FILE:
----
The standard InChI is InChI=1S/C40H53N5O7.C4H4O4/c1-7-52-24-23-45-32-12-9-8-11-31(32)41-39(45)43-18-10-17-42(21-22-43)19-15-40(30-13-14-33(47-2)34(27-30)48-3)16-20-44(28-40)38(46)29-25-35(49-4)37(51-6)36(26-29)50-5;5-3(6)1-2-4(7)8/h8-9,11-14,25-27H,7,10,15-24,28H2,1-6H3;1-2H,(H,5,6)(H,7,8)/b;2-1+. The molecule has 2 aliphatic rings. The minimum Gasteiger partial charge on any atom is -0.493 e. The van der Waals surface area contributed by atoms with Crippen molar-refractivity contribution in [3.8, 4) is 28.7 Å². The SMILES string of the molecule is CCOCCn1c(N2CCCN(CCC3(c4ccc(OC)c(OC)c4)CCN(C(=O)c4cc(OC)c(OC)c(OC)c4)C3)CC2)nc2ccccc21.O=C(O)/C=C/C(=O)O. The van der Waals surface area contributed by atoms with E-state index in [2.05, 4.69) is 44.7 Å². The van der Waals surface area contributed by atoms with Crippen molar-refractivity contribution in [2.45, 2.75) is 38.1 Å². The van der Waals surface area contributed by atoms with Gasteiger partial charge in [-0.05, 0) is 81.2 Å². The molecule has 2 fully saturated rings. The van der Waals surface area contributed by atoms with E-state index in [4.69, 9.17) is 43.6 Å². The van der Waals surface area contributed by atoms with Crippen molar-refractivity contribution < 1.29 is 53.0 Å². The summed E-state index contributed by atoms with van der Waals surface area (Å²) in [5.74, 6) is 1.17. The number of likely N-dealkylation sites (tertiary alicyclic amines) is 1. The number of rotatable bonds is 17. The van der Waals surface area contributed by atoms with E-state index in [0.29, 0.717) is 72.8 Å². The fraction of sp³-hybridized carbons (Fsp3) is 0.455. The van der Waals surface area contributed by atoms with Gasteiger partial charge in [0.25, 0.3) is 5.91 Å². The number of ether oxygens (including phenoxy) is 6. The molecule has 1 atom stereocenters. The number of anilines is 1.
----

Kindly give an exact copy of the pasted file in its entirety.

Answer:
The standard InChI is InChI=1S/C40H53N5O7.C4H4O4/c1-7-52-24-23-45-32-12-9-8-11-31(32)41-39(45)43-18-10-17-42(21-22-43)19-15-40(30-13-14-33(47-2)34(27-30)48-3)16-20-44(28-40)38(46)29-25-35(49-4)37(51-6)36(26-29)50-5;5-3(6)1-2-4(7)8/h8-9,11-14,25-27H,7,10,15-24,28H2,1-6H3;1-2H,(H,5,6)(H,7,8)/b;2-1+. The molecule has 2 aliphatic rings. The minimum Gasteiger partial charge on any atom is -0.493 e. The van der Waals surface area contributed by atoms with Crippen molar-refractivity contribution in [3.8, 4) is 28.7 Å². The SMILES string of the molecule is CCOCCn1c(N2CCCN(CCC3(c4ccc(OC)c(OC)c4)CCN(C(=O)c4cc(OC)c(OC)c(OC)c4)C3)CC2)nc2ccccc21.O=C(O)/C=C/C(=O)O. The van der Waals surface area contributed by atoms with E-state index in [2.05, 4.69) is 44.7 Å². The van der Waals surface area contributed by atoms with Crippen molar-refractivity contribution in [2.45, 2.75) is 38.1 Å². The van der Waals surface area contributed by atoms with Gasteiger partial charge in [-0.05, 0) is 81.2 Å². The molecule has 2 fully saturated rings. The van der Waals surface area contributed by atoms with E-state index in [4.69, 9.17) is 43.6 Å². The van der Waals surface area contributed by atoms with Crippen molar-refractivity contribution < 1.29 is 53.0 Å². The summed E-state index contributed by atoms with van der Waals surface area (Å²) in [5.74, 6) is 1.17. The number of likely N-dealkylation sites (tertiary alicyclic amines) is 1. The number of rotatable bonds is 17. The van der Waals surface area contributed by atoms with E-state index in [0.29, 0.717) is 72.8 Å². The fraction of sp³-hybridized carbons (Fsp3) is 0.455. The van der Waals surface area contributed by atoms with Gasteiger partial charge in [0.25, 0.3) is 5.91 Å². The number of ether oxygens (including phenoxy) is 6. The molecule has 1 atom stereocenters. The number of anilines is 1.